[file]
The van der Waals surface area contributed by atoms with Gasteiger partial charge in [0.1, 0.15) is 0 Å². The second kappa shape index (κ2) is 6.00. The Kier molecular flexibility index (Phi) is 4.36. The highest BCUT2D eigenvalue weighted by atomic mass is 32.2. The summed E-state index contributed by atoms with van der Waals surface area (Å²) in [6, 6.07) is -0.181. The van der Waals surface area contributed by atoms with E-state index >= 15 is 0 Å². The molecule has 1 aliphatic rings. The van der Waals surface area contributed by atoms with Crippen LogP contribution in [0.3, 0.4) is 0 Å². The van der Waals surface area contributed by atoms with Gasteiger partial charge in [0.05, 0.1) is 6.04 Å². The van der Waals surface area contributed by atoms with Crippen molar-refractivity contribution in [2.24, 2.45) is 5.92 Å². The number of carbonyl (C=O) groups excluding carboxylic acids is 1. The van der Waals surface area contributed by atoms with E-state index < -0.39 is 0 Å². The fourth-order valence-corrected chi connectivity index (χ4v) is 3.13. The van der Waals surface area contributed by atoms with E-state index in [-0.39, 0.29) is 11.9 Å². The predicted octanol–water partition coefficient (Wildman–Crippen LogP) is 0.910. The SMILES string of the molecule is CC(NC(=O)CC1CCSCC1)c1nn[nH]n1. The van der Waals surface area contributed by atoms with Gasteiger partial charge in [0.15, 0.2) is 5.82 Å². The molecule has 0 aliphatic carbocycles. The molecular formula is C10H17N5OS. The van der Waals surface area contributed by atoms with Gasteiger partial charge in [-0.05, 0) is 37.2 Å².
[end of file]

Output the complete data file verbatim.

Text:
The van der Waals surface area contributed by atoms with Gasteiger partial charge in [0.1, 0.15) is 0 Å². The second kappa shape index (κ2) is 6.00. The Kier molecular flexibility index (Phi) is 4.36. The highest BCUT2D eigenvalue weighted by atomic mass is 32.2. The summed E-state index contributed by atoms with van der Waals surface area (Å²) in [6, 6.07) is -0.181. The van der Waals surface area contributed by atoms with E-state index >= 15 is 0 Å². The molecule has 1 aliphatic rings. The van der Waals surface area contributed by atoms with Crippen LogP contribution in [0.3, 0.4) is 0 Å². The van der Waals surface area contributed by atoms with Gasteiger partial charge in [0.05, 0.1) is 6.04 Å². The van der Waals surface area contributed by atoms with Crippen molar-refractivity contribution in [2.24, 2.45) is 5.92 Å². The number of carbonyl (C=O) groups excluding carboxylic acids is 1. The van der Waals surface area contributed by atoms with E-state index < -0.39 is 0 Å². The fourth-order valence-corrected chi connectivity index (χ4v) is 3.13. The van der Waals surface area contributed by atoms with E-state index in [-0.39, 0.29) is 11.9 Å². The predicted octanol–water partition coefficient (Wildman–Crippen LogP) is 0.910. The SMILES string of the molecule is CC(NC(=O)CC1CCSCC1)c1nn[nH]n1. The van der Waals surface area contributed by atoms with Gasteiger partial charge in [0.15, 0.2) is 5.82 Å². The molecule has 0 aliphatic carbocycles. The molecular formula is C10H17N5OS. The van der Waals surface area contributed by atoms with Gasteiger partial charge in [-0.05, 0) is 37.2 Å².